Hardware as Policy: Mechanical and ComputationalCo-Optimization using Deep Reinforcement Learning

Deep Reinforcement Learning (RL) has shown great success in learning complex control policies for a variety of applications in robotics. However, in most such cases, the hardware of the robot has been considered immutable, modeled as part of the environment. In this study, we explore the problem of learning hardware and control parameters together in a unified RL framework. To achieve this, we propose to model the robot body as a ''hardware policy'', analogous to and optimized jointly with its computational counterpart. We show that, by modeling such hardware policies as auto-differentiable computational graphs, the ensuing optimization problem can be solved efficiently by gradient-based algorithms from the Policy Optimization family. We present two such design examples: a toy mass-spring problem, and a real-world problem of designing an underactuated hand. We compare our method against traditional co-optimization approaches, and also demonstrate its effectiveness by building a physical prototype based on the learned hardware parameters.


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1 ROAM Lab, Columbia University             * Indicates equal contribution


	title={Hardware as Policy: Mechanical and ComputationalCo-Optimization using Deep Reinforcement Learning},
	author={Chen, Tianjian and He, Zhanpeng and Ciocarlie, Matei},
	booktitle={Conference on Robotic Learning (CoRL)},

Technical Summary Video (with audio)

Method Overview

In this work, we purpose to consider hardware as policy, optimized jointly with the traditional computational policy using Reinforcement Learning (RL). By moving some part of the robot hardware from the non-differentiable environment and into the auto-differentiable agent/policy, the hardware parameters become parameters in the policy graph, analogous to and optimized in the same fashion as the neural network weights and biases. Therefore, the optimization of hardware parameters can be directly incorporated into the existing RL framework, and can use existing learning algorithms with minor changes only in the computational graphs.

Co-Design of an Underactuated Hand

HWasP can be applied to a real-world design problem: optimizing both the mechanism and the control policy for an underactuated robot hand. The hand we are optimizing is governed by an underactuated transmission mechanism: one motor actuates all joints by tendons in the flexion direction. Finger extension is passive, provided by preloaded torsional springs. The mechanical parameters that govern the behavior of this mechanism consist of tendon pulley radii in each joint, as well as stiffness values and preload angles for restoring springs. We tested our method with two grasping tasks: 1. top-down grasping with only z-axis motion for the palm movement (Z-Grasp); 2. top-down grasping with 3-dimensional palm motion (3D-Grasp).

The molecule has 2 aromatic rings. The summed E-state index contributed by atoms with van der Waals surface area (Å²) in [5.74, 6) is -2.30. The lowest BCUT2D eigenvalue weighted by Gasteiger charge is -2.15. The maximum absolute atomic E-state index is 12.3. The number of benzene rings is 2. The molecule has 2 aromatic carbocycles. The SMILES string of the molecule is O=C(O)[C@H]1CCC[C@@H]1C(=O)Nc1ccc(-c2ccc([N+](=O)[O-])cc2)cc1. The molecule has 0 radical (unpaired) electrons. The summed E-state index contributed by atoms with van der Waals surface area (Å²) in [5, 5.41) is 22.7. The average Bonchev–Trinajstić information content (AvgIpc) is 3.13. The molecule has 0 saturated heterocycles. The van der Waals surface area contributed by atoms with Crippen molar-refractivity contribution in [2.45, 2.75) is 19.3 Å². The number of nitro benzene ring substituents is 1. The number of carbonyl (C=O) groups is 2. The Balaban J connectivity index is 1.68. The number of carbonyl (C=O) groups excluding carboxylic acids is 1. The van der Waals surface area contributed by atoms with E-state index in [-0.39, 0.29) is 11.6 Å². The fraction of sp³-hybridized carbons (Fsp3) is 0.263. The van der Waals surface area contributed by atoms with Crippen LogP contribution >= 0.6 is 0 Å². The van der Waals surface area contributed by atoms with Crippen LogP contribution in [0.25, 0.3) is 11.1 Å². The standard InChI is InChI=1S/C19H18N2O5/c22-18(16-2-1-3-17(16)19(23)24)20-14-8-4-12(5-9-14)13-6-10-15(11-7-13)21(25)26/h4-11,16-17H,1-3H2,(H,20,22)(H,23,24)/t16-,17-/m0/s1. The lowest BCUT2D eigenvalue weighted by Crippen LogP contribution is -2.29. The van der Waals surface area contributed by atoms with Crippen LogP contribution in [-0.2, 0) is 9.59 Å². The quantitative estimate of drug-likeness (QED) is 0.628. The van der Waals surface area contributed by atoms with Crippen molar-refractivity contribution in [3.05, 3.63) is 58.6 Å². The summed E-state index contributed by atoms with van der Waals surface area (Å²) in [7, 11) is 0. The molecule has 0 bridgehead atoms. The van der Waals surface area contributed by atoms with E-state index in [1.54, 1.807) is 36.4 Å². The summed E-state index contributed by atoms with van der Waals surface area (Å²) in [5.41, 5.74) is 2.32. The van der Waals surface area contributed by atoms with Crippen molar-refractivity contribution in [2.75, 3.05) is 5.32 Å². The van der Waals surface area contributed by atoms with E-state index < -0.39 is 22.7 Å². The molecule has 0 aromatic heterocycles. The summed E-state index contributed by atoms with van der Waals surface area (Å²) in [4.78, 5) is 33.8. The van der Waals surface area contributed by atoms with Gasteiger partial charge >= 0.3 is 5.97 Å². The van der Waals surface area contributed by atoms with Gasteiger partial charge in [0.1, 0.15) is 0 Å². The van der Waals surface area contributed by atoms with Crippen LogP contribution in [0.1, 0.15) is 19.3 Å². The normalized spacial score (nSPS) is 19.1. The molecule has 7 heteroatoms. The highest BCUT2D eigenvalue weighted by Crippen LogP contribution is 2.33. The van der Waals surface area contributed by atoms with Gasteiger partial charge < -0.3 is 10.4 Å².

Learning Performance

Left: Z-Grasp with a large hardware parameter search range. Here, HWasP learns the task stably while HWasP-Minimal lags in performance. All evolutionary algorithms (CMA-ES and ARS) fail to achieve similar performance as HWasP.

Middle: Z-Grasp with small hardware search range. We also tried a version of the same problem with the search range for the hardware parameters reduced by a factor of 8. Here, all methods except CMA-ES obtain similarly effective policies, but HWasP is still most efficient. ARS achieve better performance than CMA-ES while optimizing both the computational policy and hardware parameters.

Right: 3D-Grasp with a small search range. With this task, HWasP was able to learn an effective policy, while neither CMA-ES-based method displayed any learning behavior over a similar timescale.

Physical Hardware Prototyping and Policy Deployment in Realworld

To validate our results in the real world, we physically built the hand with the parameters resulted from the co-optimization. The hand is 3D printed, and actuated by a single position-controlled servo motor. We note that, by virtue of a large number of simulation samples of different grasp types with different object shapes, sizes and other physics properties, the hand is versatile and can perform both stable fingertip grasps as well as enveloping grasps for different objects in reality.


The authors would like to thank Roberto Calandra for insightful discussions and suggestions. This work was supported in part by ONR Grant N00014-16-1-2026 and by a Google Faculty Award.


If you have any questions, please feel free to contact Zhanpeng He